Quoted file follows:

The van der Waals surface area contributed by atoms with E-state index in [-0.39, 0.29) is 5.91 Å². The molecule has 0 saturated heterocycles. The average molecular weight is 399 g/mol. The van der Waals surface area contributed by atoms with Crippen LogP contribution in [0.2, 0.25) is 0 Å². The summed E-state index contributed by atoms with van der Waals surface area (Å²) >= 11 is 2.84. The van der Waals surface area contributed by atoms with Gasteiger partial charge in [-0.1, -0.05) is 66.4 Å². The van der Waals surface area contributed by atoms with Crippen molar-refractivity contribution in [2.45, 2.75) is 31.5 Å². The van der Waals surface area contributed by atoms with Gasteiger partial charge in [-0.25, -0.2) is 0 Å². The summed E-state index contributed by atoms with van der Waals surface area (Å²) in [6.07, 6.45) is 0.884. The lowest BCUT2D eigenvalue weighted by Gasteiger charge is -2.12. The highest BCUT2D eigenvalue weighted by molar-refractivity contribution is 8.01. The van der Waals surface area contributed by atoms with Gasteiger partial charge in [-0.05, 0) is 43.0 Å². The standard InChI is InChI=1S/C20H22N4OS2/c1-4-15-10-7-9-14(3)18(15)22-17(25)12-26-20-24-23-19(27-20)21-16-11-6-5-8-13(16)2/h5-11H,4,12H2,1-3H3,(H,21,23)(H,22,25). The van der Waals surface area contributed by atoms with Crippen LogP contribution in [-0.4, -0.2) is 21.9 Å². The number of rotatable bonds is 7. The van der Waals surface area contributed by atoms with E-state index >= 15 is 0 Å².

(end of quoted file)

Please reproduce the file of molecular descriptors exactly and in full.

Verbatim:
The van der Waals surface area contributed by atoms with E-state index in [-0.39, 0.29) is 5.91 Å². The molecule has 0 saturated heterocycles. The average molecular weight is 399 g/mol. The van der Waals surface area contributed by atoms with Crippen LogP contribution in [0.2, 0.25) is 0 Å². The summed E-state index contributed by atoms with van der Waals surface area (Å²) >= 11 is 2.84. The van der Waals surface area contributed by atoms with Gasteiger partial charge in [-0.1, -0.05) is 66.4 Å². The van der Waals surface area contributed by atoms with Crippen molar-refractivity contribution in [2.45, 2.75) is 31.5 Å². The van der Waals surface area contributed by atoms with Gasteiger partial charge in [-0.25, -0.2) is 0 Å². The summed E-state index contributed by atoms with van der Waals surface area (Å²) in [6.07, 6.45) is 0.884. The lowest BCUT2D eigenvalue weighted by Gasteiger charge is -2.12. The highest BCUT2D eigenvalue weighted by molar-refractivity contribution is 8.01. The van der Waals surface area contributed by atoms with Gasteiger partial charge in [-0.05, 0) is 43.0 Å². The standard InChI is InChI=1S/C20H22N4OS2/c1-4-15-10-7-9-14(3)18(15)22-17(25)12-26-20-24-23-19(27-20)21-16-11-6-5-8-13(16)2/h5-11H,4,12H2,1-3H3,(H,21,23)(H,22,25). The van der Waals surface area contributed by atoms with Crippen LogP contribution in [-0.4, -0.2) is 21.9 Å². The number of rotatable bonds is 7. The van der Waals surface area contributed by atoms with E-state index >= 15 is 0 Å².